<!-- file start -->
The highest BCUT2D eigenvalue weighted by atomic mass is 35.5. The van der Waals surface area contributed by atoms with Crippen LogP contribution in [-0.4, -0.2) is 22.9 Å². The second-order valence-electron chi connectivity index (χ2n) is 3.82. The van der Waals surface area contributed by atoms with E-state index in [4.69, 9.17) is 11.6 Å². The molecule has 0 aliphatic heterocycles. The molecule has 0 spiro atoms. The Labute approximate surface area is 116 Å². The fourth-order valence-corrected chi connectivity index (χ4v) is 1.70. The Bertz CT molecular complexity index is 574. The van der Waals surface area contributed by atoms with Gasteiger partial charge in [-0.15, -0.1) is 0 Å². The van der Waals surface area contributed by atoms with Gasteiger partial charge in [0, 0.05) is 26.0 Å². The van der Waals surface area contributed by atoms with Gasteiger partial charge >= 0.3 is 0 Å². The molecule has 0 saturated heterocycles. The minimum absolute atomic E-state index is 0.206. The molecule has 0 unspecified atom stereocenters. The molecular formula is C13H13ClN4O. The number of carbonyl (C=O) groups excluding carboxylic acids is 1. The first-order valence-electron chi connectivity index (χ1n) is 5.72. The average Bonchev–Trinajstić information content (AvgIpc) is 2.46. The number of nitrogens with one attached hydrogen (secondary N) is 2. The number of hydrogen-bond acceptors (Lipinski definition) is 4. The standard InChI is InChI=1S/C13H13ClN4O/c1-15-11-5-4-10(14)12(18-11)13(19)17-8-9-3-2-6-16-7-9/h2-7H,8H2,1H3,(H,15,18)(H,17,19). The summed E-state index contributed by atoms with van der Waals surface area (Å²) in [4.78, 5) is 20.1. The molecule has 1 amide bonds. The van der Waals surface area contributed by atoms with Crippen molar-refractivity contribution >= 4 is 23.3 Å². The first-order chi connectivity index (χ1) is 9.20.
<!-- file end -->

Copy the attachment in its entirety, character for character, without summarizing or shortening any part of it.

The highest BCUT2D eigenvalue weighted by atomic mass is 35.5. The van der Waals surface area contributed by atoms with Crippen LogP contribution in [-0.4, -0.2) is 22.9 Å². The second-order valence-electron chi connectivity index (χ2n) is 3.82. The van der Waals surface area contributed by atoms with E-state index in [4.69, 9.17) is 11.6 Å². The molecule has 0 aliphatic heterocycles. The molecule has 0 spiro atoms. The Labute approximate surface area is 116 Å². The fourth-order valence-corrected chi connectivity index (χ4v) is 1.70. The Bertz CT molecular complexity index is 574. The van der Waals surface area contributed by atoms with Gasteiger partial charge in [-0.15, -0.1) is 0 Å². The van der Waals surface area contributed by atoms with Gasteiger partial charge in [0, 0.05) is 26.0 Å². The van der Waals surface area contributed by atoms with Gasteiger partial charge >= 0.3 is 0 Å². The molecule has 0 saturated heterocycles. The minimum absolute atomic E-state index is 0.206. The molecule has 0 unspecified atom stereocenters. The molecular formula is C13H13ClN4O. The number of carbonyl (C=O) groups excluding carboxylic acids is 1. The first-order valence-electron chi connectivity index (χ1n) is 5.72. The average Bonchev–Trinajstić information content (AvgIpc) is 2.46. The number of nitrogens with one attached hydrogen (secondary N) is 2. The number of hydrogen-bond acceptors (Lipinski definition) is 4. The standard InChI is InChI=1S/C13H13ClN4O/c1-15-11-5-4-10(14)12(18-11)13(19)17-8-9-3-2-6-16-7-9/h2-7H,8H2,1H3,(H,15,18)(H,17,19). The summed E-state index contributed by atoms with van der Waals surface area (Å²) in [4.78, 5) is 20.1. The molecule has 1 amide bonds. The van der Waals surface area contributed by atoms with Crippen molar-refractivity contribution >= 4 is 23.3 Å². The first-order chi connectivity index (χ1) is 9.20.